Sometimes people apply to one of our intensive retreats before they have sufficient experience to be accepted. Full of enthusiasm for the benefits they already receive from meditation practice, they may be imagining a week of bliss. But longtime practitioners know the rigors of sitting many long periods, day after day. For most, the discomfort increases each day for the first three days. After that, if one is practicing correctly, the experience may indeed become blissful. But training and conditioning are required.
A new practitioner experiencing the rigors of an intensive retreat for the first time, may fixate on the physical discomfort, instead of concentrating their mind on the method of meditation. Unconditioned to long periods of seated meditation, they probably will not be able to keep their body still. A beginner may not have sufficient self-awareness to move gently in the Chan hall, and their movements may disturb others. They will not be familiar with the protocols and rituals of an intensive retreat. All of these factors may result in an unpleasant experience, which might discourage a person from coming on retreat again.
The Dharma Drum Roadmap
In order to avoid discouraging the newer practitioner (and to maintain the quality of our intensive retreats for the advanced practitioners), we carefully screen all applicants for suitability.
For newcomers we encourage a strategy of gradually building up to an intensive retreat. The Dharma Drum “roadmap” suggests an optimal plan for journeying through your Chan training. Ideally, a practitioner should progress through our events in this order:
- Meditation Class
- One-day retreat (Day of Stillness)
- Weekend non-intensive retreat (Beginner’s Mind, Foundation, or Relaxation retreat)
- Weekend Intensive Retreat
- Intensive Retreat
If you have attended comparable events at other Buddhist centers, this may also qualify you for acceptance to our intensives. We will work with you personally to determine your best option.
Beginner’s Mind Retreat
A “Beginner’s mind” is a mind open to experiencing life in the present moment, free from preconceived notions and expectations — a mind open to genuine understanding and self-realization. If you are new to meditation practice, or have never participated in a retreat, this is an ideal way to begin your spiritual journey.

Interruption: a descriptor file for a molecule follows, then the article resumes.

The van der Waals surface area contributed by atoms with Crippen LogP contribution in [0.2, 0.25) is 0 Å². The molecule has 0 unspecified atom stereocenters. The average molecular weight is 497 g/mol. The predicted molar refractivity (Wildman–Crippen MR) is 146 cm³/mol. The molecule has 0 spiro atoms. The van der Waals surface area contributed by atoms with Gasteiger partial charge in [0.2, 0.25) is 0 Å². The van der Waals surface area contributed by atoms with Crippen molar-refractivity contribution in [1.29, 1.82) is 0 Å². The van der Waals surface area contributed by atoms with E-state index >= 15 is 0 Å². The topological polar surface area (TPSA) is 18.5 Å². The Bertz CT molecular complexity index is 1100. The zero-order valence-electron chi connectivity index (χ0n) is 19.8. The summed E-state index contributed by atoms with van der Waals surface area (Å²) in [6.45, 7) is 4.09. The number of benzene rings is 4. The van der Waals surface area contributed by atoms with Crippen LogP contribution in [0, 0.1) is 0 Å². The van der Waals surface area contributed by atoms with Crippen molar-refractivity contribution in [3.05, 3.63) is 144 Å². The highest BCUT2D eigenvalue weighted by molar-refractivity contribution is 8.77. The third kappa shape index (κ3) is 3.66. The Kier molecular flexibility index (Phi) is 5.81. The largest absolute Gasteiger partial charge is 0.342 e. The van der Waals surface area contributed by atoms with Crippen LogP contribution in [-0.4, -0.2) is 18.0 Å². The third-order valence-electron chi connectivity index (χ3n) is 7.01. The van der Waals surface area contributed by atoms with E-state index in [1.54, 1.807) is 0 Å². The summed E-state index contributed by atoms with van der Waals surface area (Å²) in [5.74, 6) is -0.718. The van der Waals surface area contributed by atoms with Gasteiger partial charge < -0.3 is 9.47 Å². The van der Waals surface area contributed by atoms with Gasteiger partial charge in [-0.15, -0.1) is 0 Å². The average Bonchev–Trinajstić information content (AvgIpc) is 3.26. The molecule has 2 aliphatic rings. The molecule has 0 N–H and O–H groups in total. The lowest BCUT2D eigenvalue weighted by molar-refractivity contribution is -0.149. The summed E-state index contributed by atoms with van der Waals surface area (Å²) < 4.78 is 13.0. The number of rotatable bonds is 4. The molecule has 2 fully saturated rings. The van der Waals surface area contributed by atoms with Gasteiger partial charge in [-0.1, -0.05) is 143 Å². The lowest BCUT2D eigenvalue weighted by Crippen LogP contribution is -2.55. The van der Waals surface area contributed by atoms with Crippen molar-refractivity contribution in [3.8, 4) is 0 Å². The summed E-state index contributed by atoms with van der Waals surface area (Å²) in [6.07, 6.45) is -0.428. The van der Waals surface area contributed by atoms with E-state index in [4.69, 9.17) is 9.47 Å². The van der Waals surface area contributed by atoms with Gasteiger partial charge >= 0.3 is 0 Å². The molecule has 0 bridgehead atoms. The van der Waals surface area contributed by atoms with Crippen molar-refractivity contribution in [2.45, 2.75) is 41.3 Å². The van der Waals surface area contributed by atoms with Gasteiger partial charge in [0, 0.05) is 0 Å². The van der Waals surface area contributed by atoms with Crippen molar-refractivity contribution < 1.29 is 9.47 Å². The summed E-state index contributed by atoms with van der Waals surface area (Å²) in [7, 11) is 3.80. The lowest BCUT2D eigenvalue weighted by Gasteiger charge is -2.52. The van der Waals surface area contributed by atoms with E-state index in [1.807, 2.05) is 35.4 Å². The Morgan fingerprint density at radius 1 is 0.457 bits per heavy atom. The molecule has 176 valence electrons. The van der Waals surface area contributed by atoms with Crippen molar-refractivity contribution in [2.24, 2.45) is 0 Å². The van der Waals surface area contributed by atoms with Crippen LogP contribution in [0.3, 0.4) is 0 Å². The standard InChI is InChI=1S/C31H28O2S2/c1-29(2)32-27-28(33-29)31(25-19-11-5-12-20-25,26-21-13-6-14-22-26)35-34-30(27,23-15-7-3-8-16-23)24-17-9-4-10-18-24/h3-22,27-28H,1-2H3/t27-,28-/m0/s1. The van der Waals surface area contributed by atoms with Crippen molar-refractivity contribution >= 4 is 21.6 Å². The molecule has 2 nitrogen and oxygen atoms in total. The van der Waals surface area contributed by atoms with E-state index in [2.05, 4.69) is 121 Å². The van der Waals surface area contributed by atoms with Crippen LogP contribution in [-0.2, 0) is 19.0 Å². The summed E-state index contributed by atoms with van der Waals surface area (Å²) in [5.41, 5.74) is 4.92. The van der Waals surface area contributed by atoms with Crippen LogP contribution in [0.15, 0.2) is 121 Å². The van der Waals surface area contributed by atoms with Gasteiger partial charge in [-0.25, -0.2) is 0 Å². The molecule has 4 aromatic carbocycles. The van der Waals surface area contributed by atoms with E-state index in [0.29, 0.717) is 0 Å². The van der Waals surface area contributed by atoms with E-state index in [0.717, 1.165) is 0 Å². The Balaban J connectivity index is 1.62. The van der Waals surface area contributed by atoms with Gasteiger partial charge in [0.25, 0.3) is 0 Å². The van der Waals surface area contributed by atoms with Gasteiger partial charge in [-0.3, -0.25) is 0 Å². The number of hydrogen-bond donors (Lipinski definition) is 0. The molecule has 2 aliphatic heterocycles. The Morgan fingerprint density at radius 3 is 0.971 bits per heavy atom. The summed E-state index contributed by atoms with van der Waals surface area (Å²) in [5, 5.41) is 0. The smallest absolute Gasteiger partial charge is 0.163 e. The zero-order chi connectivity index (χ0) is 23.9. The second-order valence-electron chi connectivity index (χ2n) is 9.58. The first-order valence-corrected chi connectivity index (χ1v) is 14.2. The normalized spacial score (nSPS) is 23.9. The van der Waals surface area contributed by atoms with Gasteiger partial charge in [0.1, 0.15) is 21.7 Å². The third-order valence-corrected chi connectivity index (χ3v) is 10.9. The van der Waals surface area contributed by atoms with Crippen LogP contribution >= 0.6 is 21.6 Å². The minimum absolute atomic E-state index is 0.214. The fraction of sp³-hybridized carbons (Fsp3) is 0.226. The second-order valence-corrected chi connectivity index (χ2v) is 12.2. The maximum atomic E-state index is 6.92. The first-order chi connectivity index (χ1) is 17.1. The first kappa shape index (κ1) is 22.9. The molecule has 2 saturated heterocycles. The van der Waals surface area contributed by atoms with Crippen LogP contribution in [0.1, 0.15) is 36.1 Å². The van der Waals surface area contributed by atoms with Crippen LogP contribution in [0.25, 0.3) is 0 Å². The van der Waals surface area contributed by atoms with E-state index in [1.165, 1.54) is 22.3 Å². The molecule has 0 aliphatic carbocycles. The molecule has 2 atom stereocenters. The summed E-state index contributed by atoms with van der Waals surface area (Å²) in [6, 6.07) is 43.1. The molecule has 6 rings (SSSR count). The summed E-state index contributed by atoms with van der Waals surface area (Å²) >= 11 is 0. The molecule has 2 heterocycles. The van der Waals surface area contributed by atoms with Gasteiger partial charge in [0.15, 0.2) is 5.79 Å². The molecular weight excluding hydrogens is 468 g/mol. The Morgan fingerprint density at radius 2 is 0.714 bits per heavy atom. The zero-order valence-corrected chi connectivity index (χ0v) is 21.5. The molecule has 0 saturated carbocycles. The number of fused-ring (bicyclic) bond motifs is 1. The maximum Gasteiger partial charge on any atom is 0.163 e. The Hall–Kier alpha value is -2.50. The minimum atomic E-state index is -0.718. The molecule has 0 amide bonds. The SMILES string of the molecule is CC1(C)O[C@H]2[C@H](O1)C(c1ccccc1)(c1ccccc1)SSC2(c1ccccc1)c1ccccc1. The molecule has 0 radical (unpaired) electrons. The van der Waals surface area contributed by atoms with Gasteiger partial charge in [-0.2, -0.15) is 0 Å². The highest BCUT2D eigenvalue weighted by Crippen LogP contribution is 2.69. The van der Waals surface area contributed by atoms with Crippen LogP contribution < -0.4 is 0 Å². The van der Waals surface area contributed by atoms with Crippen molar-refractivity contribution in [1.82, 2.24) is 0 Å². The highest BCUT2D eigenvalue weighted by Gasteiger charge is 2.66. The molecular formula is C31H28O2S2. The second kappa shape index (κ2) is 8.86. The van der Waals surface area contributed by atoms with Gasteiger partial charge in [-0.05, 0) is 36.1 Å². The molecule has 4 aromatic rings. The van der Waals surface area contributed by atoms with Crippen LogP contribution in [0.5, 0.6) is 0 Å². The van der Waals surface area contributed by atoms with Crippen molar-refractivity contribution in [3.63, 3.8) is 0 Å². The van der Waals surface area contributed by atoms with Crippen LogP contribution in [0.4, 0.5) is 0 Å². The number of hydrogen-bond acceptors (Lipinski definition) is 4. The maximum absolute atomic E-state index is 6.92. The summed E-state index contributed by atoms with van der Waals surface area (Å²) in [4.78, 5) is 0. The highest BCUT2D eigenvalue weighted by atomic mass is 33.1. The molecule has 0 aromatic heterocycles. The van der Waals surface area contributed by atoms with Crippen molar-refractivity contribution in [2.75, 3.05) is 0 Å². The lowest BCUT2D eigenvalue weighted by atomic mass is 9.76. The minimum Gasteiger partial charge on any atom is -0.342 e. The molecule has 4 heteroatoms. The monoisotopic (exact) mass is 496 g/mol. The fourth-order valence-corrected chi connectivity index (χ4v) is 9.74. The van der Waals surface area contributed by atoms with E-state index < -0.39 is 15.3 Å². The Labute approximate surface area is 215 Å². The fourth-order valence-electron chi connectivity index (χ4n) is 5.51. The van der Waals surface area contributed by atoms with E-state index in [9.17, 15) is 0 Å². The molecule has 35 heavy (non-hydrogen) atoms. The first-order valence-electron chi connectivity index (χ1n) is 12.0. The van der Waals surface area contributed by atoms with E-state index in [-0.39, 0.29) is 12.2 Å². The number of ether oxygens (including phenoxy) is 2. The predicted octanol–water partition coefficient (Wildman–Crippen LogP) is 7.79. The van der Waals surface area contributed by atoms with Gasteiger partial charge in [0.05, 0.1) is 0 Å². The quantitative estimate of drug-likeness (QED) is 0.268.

In addition to sessions of seated meditation, this retreat features interactive workshops such as: The Art of Sitting, The Art of Walking, The Art of Questioning, The Art of Self-Massage, The Art of Perception, and The Art of Listening.
Day of Stillness Retreat
Give your self one day for meditation — a day to still the mind. Learn how to apply methods of meditation and mindfulness while sitting, walking, exercising, working, eating, and all other activities. The simple and relaxed schedule allows you to settle your mind while at the same time allowing you to maintain a constant silent awareness of your every activity.
This silent retreat also offers brief Dharma talks, guided meditations, and a review of basic meditation methods such as breath awareness and total mind-body relaxation.
To make the most of this opportunity, it is strongly recommended that you first attend a beginner meditation class.
Dedicate your weekend to practice, engaging in a relaxing schedule of mindful activity from Friday evening to Sunday afternoon. Harmonize your body and mind, balancing all of the five aspects of diet, sleep, body, breath, and mind. Either in stillness or in motion, cultivate a clear and stable mind amidst all that you do. This is the very essence of Chan practice.